By John F. Myles (auth.)
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Additional info for Bourdieu, Language and the Media
Trudgill 1990: 11) Bourdieu’s concept of habitus, and particularly ‘linguistic habitus’, serves to remind us of the embodied nature of language. , in the form of so many linguistic habituses which are at least partially orchestrated, Bourdieu–Language–Media 21 and of the oral productions of these habituses. (Bourdieu and Thompson 1991: 46) As we have seen, in Bourdieu’s view, every ‘speech act’ derives from the intersection of the class habitus and the linguistic market and these are two relatively independent forces: Every speech act and, more generally, every action, is a conjuncture, an encounter between independent causal series.
As mentioned in Chapter 1 in relation to Chomsky, Bourdieu’s view of the embodied nature of language is not a biological-determinist one. Also, for Bourdieu, the body is inscribed fundamentally by social practices, rather than inscribed by singularly discursive ones. Butler’s position on reflexivity in language is the key interpretation of Bourdieu’s ideas on the performative and one which stresses his concern with embodiment. But she extends the idea of embodiment of language in a way that significantly departs from Bourdieu.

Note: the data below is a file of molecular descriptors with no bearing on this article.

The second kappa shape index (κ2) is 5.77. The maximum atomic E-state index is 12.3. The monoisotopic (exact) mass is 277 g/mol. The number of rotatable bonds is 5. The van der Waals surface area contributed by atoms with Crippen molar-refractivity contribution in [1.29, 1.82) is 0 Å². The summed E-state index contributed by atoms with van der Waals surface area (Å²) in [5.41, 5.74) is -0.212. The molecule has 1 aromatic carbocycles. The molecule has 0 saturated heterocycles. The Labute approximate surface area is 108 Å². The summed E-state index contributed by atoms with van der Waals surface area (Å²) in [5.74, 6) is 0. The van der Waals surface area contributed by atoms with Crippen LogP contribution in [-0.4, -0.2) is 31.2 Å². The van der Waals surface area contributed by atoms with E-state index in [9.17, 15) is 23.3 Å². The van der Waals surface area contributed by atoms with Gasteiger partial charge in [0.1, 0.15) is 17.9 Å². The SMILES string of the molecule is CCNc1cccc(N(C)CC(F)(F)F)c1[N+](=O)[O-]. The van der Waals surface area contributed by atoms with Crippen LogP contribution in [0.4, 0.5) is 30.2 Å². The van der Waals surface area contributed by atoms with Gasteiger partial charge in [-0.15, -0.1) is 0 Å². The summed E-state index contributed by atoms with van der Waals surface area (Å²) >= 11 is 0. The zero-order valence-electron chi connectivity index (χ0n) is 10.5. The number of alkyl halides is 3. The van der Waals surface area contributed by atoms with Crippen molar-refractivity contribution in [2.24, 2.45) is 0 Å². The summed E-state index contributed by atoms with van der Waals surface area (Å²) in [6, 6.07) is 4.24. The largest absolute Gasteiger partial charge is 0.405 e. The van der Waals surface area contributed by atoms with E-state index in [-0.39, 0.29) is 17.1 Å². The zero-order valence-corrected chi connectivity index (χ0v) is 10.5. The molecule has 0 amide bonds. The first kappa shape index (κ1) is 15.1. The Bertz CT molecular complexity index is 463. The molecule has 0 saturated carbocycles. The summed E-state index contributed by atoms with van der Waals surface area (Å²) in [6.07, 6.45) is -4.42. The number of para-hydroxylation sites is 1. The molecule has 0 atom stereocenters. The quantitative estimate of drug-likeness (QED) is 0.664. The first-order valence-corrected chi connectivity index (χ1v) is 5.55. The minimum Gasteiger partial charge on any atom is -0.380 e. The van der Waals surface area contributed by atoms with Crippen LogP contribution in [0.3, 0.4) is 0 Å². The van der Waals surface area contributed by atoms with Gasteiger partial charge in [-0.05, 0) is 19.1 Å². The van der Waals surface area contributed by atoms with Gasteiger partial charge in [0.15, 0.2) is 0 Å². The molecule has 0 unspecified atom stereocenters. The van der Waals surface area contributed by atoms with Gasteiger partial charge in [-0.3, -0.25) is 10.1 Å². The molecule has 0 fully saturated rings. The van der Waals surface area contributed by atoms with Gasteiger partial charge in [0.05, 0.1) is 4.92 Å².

Some of the key concepts of Halliday’s work, such as ‘linguistic register’ and ‘dialect’ have similarities to the relationship between field and habitus in Bourdieu’s approach. A theoretical engagement between these types of approaches could enable an enrichment of our understanding of the class and language relationship. But, in coming from the field of linguistics, it is a characteristic of SFL that it finds Saussure a key forebear to producing a semantic-focused account of language. Hasan is, therefore, critical of Bourdieu’s reading of Saussure because it is ‘limited’ (Hasan 1999b: 29), over-stresses the ‘arbitrary’ aspect of language and misses ‘Saussure’s further comments on the value and identity of the linguistic sign’ (Hasan 1999b: 447).